4 Online Marketing Tactics Brick-and-Mortar Stores Can Leverage to Thrive

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Many physical retailers continue resisting ecommerce. These businesses are hesitant to venture online, fearing they’ll dilute their existing business model or confuse customers but ignoring mounting evidence that brick-and-mortar shops without an online business are seriously risking failure.

The internet continues to grow as a means of effective advertising and marketing, and retailers that want to survive are using it. Whereas only 60 percent of retailers were using social media strategies in 2013 that number is now believed to be well above 70 percent. If you aren’t using social media or other online marketing approaches, you’re part of the minority.

The key to being a successful retailer in the coming years will lie in your ability to connect with the new generation of millennials and even younger people who now hold massive buying power in today’s economy. And, quite frankly, if you aren’t using online marketing tactics, then you’re missing out on this very important demographic. Already, 72 percent of millennials research an establishment online before walking in to shop.

You can leverage online marketing to maximize offline sales — here are some helpful strategies and tangible takeaways.

1. Build an online community.

One of the best strategies is to build an online community around a subject matter or niche that’s related to your core product offering. If you’ve primarily been a brick and mortar retailer and now you’re venturing into the online world more, I always recommend content marketing of some kind, since so many people are consuming content now.

You’re eventual goal should be to pump out material on a regular basis that highlights your expertise in the type of business you run. For example, think of a big company that offers tax preparation services. It runs a blog that features stories about new tax rules or tips on tax exemptions. Perhaps this company holds a networking event with speakers who can answer questions about taxes.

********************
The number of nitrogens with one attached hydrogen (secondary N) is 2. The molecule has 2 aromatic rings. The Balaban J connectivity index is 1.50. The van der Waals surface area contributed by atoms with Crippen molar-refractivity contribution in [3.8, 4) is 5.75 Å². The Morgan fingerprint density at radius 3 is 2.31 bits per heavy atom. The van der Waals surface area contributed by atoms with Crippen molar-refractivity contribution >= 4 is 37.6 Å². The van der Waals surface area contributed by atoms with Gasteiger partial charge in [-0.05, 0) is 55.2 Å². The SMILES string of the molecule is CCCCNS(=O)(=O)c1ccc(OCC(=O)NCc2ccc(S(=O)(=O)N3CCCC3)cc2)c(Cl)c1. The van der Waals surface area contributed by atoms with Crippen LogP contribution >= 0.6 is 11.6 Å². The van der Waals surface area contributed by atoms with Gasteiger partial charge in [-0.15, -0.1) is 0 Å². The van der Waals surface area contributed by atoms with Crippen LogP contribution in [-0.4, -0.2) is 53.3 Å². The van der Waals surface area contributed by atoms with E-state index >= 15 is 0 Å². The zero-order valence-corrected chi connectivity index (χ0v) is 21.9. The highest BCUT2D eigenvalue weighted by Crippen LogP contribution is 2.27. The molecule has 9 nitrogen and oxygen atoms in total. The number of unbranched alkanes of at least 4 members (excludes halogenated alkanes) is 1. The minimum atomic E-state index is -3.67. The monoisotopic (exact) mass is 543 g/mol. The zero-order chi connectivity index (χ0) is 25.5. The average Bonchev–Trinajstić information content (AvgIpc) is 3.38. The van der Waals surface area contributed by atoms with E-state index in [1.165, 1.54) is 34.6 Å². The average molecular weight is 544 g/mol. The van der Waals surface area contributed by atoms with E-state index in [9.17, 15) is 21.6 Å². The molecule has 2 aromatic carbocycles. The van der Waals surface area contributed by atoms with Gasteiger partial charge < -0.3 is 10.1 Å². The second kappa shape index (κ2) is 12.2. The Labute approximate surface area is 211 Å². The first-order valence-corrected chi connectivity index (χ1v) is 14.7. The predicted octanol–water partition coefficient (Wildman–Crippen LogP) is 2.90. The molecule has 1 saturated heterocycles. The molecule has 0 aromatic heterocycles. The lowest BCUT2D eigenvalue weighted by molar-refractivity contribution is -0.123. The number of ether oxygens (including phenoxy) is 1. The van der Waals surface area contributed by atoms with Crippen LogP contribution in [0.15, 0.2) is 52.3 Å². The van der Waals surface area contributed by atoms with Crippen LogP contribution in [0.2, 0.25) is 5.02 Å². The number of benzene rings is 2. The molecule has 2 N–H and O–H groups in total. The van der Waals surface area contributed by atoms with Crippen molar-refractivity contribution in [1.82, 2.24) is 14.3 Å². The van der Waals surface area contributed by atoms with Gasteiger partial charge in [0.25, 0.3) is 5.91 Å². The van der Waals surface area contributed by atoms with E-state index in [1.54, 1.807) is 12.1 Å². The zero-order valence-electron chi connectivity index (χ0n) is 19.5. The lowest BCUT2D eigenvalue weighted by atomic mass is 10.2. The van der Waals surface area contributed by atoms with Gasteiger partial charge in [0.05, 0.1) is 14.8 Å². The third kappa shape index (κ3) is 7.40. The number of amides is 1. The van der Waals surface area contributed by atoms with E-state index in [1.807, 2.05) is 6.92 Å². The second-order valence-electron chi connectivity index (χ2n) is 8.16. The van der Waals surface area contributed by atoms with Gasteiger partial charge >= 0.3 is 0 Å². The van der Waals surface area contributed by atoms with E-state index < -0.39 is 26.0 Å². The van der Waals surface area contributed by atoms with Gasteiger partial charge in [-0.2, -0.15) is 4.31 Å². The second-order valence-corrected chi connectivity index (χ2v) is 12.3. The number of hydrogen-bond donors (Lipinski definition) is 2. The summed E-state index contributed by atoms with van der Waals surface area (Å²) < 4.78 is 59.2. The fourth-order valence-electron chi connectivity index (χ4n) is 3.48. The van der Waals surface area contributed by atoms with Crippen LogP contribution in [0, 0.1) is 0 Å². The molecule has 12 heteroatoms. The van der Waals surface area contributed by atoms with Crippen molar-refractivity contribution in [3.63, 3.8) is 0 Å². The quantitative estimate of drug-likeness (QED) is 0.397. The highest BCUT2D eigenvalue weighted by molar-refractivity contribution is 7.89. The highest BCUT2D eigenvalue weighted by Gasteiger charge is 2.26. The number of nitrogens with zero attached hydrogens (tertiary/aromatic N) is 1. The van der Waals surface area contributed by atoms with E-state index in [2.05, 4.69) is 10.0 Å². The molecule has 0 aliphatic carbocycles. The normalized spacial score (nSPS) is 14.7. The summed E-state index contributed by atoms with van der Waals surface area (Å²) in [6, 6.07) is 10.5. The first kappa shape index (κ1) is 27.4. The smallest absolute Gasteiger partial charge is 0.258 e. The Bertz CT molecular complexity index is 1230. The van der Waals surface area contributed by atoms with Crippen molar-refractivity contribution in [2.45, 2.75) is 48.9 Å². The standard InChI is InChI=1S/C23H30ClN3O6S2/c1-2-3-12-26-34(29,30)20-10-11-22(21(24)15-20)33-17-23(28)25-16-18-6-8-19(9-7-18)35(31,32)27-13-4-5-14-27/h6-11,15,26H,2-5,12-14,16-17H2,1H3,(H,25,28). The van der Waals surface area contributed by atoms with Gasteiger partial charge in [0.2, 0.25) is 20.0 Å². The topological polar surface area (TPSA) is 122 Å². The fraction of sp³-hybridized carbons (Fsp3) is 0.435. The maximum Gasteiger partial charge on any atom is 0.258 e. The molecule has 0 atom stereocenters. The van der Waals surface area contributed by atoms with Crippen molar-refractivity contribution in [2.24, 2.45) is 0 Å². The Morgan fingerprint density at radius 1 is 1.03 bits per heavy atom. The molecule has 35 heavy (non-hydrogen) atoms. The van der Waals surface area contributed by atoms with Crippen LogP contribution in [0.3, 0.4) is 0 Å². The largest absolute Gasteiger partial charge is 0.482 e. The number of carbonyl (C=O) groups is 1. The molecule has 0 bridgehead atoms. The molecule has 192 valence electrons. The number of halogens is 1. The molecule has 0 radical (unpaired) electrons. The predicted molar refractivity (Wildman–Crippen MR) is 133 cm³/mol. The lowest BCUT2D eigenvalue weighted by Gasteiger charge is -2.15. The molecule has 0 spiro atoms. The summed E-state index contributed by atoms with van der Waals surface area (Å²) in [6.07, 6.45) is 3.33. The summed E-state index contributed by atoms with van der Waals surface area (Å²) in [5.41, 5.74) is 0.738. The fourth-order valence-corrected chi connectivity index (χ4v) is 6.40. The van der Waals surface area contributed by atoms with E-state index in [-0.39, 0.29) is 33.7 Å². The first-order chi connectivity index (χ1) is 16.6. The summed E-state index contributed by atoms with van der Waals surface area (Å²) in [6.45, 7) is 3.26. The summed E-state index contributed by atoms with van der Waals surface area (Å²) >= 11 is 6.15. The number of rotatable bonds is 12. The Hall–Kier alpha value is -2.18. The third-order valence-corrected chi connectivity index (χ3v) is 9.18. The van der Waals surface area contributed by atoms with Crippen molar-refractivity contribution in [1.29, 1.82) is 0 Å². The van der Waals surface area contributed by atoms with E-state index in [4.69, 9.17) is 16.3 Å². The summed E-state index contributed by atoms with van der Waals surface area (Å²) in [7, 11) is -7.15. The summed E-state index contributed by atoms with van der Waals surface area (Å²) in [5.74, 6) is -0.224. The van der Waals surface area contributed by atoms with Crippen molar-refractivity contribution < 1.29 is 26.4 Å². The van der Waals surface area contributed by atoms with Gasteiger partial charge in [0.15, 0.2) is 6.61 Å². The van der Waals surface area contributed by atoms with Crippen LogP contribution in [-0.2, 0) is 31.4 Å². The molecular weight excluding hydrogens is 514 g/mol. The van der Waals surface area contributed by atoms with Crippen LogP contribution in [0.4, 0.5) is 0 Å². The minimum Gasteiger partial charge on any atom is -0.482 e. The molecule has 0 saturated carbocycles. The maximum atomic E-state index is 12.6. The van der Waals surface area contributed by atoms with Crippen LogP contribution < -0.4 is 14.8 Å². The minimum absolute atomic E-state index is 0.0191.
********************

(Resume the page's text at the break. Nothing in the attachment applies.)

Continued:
You can do all this even if you’re new to ecommerce. By building an active community, you’re simultaneously creating an owned media outlet that can then be leveraged to promote your retail experience. The idea is to make sure people know that they can not only turn to you for finding a certain type of product, but also trust you to generate opinion about that subject so they can understand it better.

2. Use Google AdWords (and other paid advertising).

In order to reach today’s customer, you have to think like them. If you were a potential customer who didn’t know your business existed, how would you discover the business? Sure, you could drive by and see it, but millennials are more likely to search for something on Google.

If you want to reach these searchers – which could potentially be a group of thousands in your immediate geographical area – then you must invest in paid advertising. Google AdWords will probably give you good bang for your buck.

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